Planners in Ohio put these principles into practice by building a new hospital, Dublin Methodist, based in part on designs laid out by architect Derek Parker and his colleagues in a conjured up “Fable Hospital” that used design features shown to improve patient outcomes and staff satisfaction. During its first few years, Dublin Methodist Hospital posted “sky high” patient satisfaction ratings, and problems like patient falls, hospital-acquired infections, and medical mistakes were rare, Anthes writes. It’s powerful stuff, but Anthes urges a dose of caution in interpreting the results, as “hospitals are complex environments, and it’s difficult to quantify precisely how much the hospital’s design contributed to its success.”
In a chapter aptly titled, “The Cure for the Common Cubicle,” Anthes explores the research on another topic gaining increased attention in the Covid age: workplace design. Employers may like open office plans, but employees tend to hate them for the lack of privacy, frequent distractions and, especially, the noise, Anthes writes. The pandemic might prod employers to reconsider housing their workers in such close proximity. A Danish study published in 2011 found that employees who worked in open offices took 62 percent more sick days than those who worked in private offices, Anthes writes, and furthermore, private offices “seem to provide the same protection from infectious disease that private hospital rooms do.”
Anyone who’s ever worked in an office knows that the workplace environment can exert a large influence on productivity and mood, and Anthes writes about a clever set of experiments conducted to quantify this. Researchers at the Mayo Clinic and the New York-based real estate company Delos created an office space in which they could manipulate environmental conditions ranging from lighting to temperature, background music, floor plans, and office layouts. Then they put real workers in there, doing their actual office jobs, and observed and measured how changes to the workspace affected these employees. As any woman who has ever been forced to work in an air conditioned building in the summer can confirm, the study subjects were most unhappy and uncomfortable when the space was chilly, reporting that “the discomfort made it harder to get work done and that their inability to change the conditions around them left them feeling helpless.”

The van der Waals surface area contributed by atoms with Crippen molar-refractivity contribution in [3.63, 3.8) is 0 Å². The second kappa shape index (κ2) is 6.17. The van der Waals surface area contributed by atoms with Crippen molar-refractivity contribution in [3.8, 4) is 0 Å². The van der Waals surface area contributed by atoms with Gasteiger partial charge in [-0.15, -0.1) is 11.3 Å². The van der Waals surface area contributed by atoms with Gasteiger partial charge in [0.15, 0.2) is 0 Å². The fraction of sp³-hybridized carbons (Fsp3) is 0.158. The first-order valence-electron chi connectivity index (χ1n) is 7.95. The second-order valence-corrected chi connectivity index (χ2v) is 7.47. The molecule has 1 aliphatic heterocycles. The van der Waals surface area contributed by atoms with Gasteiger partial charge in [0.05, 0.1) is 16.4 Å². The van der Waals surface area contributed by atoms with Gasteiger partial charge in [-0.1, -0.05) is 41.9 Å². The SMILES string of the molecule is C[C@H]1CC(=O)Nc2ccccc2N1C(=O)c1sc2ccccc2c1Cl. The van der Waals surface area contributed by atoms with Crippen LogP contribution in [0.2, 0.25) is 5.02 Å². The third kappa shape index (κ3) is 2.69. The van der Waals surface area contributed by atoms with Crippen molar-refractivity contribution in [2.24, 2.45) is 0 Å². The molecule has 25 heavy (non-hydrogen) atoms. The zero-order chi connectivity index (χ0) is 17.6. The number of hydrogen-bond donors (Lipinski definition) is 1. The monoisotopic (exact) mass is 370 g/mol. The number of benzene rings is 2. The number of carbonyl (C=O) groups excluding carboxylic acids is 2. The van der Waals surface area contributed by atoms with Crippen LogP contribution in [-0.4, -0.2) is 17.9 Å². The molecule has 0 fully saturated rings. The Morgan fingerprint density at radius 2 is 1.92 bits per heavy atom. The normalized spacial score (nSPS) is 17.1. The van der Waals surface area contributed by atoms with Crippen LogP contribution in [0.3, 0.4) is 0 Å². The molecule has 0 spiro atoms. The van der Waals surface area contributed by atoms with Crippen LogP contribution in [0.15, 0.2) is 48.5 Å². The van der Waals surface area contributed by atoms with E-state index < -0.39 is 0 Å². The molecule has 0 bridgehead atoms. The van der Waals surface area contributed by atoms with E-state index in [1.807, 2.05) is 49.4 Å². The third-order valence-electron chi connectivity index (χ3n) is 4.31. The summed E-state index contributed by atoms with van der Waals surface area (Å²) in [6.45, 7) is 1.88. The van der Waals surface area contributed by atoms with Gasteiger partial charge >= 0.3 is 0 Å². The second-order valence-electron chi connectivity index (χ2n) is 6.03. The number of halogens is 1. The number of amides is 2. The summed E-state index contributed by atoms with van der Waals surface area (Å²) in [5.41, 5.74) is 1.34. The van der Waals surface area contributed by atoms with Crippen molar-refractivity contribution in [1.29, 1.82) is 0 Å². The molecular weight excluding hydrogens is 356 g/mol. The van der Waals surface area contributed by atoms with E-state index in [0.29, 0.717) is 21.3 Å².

Which leads to another important point: “Employees aren’t interchangeable cogs — we’re individuals with diverse desires, sensitivities, and needs,” Anthes writes. “In general, women tend to be more sensitive to temperature than men and to prefer warmer workspaces,” so it’s probably not surprising that there’s research showing that “women score best on cognitive tests at warm temperatures, while men do better at cooler ones.”
Anthes has taken on a wide-ranging topic, which she has turned into an accessible and delightful read. Other topics she covers include ways the built environment can influence how physically active people are, and how architects are using this information to help schools and other buildings encourage physical activity without making mobility more difficult for people with disabilities. She also writes about how buildings are being adapted to better serve people with autism and how a design approach called DeafSpace is making it easier for people to communicate with one another at Gallaudet University, whose students are mostly people with deafness or other hearing problems. Anthes also explains ways that planners are making buildings more adapted to flooding, and the book concludes with a fascinating chapter on extraterrestrial living spaces and how we might design buildings on Mars.
“The Great Indoors” is perfectly paced and well-researched, packed with compelling stories and facts that inform and, at times, disgust. (One expert confirms my long-held belief that carpet is a disgusting sponge for germs and filth.) After considering the large body of research she’s gathered here, Anthes comes to a hopeful conclusion, “We have the tools and techniques to build a happier, healthier world,” she writes. We just have to decide to use them.